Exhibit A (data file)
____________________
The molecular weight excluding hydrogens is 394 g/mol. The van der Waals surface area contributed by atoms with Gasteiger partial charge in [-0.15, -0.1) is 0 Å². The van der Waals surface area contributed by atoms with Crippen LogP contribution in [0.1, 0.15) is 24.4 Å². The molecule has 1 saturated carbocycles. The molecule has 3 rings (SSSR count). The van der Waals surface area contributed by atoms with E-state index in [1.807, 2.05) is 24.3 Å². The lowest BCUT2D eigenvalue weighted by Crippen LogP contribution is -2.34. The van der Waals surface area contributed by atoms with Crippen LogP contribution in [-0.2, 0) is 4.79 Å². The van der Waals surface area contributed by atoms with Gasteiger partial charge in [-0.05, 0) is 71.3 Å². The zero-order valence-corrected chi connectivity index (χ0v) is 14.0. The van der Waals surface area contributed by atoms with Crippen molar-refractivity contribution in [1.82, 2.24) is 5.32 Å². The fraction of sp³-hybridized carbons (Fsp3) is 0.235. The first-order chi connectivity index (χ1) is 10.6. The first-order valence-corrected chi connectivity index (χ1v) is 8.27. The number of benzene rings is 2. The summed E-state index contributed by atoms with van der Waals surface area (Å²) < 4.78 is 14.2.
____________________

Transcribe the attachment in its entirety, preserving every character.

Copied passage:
The molecular weight excluding hydrogens is 394 g/mol. The van der Waals surface area contributed by atoms with Gasteiger partial charge in [-0.15, -0.1) is 0 Å². The van der Waals surface area contributed by atoms with Crippen LogP contribution in [0.1, 0.15) is 24.4 Å². The molecule has 1 saturated carbocycles. The molecule has 3 rings (SSSR count). The van der Waals surface area contributed by atoms with E-state index in [1.807, 2.05) is 24.3 Å². The lowest BCUT2D eigenvalue weighted by Crippen LogP contribution is -2.34. The van der Waals surface area contributed by atoms with Crippen LogP contribution in [-0.2, 0) is 4.79 Å². The van der Waals surface area contributed by atoms with Gasteiger partial charge in [-0.05, 0) is 71.3 Å². The zero-order valence-corrected chi connectivity index (χ0v) is 14.0. The van der Waals surface area contributed by atoms with Crippen molar-refractivity contribution in [1.82, 2.24) is 5.32 Å². The fraction of sp³-hybridized carbons (Fsp3) is 0.235. The first-order chi connectivity index (χ1) is 10.6. The first-order valence-corrected chi connectivity index (χ1v) is 8.27. The number of benzene rings is 2. The summed E-state index contributed by atoms with van der Waals surface area (Å²) < 4.78 is 14.2.